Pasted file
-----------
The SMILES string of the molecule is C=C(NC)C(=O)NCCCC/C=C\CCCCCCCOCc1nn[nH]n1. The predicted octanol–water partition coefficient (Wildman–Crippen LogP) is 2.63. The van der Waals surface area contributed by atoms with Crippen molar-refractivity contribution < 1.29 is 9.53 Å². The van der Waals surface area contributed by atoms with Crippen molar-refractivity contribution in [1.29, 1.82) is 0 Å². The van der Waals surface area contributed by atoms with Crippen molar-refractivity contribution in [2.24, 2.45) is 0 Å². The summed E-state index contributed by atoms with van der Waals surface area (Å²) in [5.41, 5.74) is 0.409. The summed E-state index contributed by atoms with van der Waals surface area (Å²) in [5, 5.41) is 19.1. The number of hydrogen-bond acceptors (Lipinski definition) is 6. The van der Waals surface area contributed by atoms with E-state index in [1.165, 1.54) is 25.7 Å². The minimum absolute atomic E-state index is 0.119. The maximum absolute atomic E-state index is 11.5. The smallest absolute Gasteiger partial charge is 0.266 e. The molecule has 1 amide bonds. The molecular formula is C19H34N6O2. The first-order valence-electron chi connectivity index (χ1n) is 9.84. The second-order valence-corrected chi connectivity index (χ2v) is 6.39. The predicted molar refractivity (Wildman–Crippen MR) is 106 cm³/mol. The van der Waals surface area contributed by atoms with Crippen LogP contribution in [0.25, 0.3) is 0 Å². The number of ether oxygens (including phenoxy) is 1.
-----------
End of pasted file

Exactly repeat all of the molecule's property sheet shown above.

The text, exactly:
The SMILES string of the molecule is C=C(NC)C(=O)NCCCC/C=C\CCCCCCCOCc1nn[nH]n1. The predicted octanol–water partition coefficient (Wildman–Crippen LogP) is 2.63. The van der Waals surface area contributed by atoms with Crippen molar-refractivity contribution < 1.29 is 9.53 Å². The van der Waals surface area contributed by atoms with Crippen molar-refractivity contribution in [1.29, 1.82) is 0 Å². The van der Waals surface area contributed by atoms with Crippen molar-refractivity contribution in [2.24, 2.45) is 0 Å². The summed E-state index contributed by atoms with van der Waals surface area (Å²) in [5.41, 5.74) is 0.409. The summed E-state index contributed by atoms with van der Waals surface area (Å²) in [5, 5.41) is 19.1. The number of hydrogen-bond acceptors (Lipinski definition) is 6. The van der Waals surface area contributed by atoms with E-state index in [1.165, 1.54) is 25.7 Å². The minimum absolute atomic E-state index is 0.119. The maximum absolute atomic E-state index is 11.5. The smallest absolute Gasteiger partial charge is 0.266 e. The molecule has 1 amide bonds. The molecular formula is C19H34N6O2. The first-order valence-electron chi connectivity index (χ1n) is 9.84. The second-order valence-corrected chi connectivity index (χ2v) is 6.39. The predicted molar refractivity (Wildman–Crippen MR) is 106 cm³/mol. The van der Waals surface area contributed by atoms with Crippen LogP contribution in [0.25, 0.3) is 0 Å². The number of ether oxygens (including phenoxy) is 1.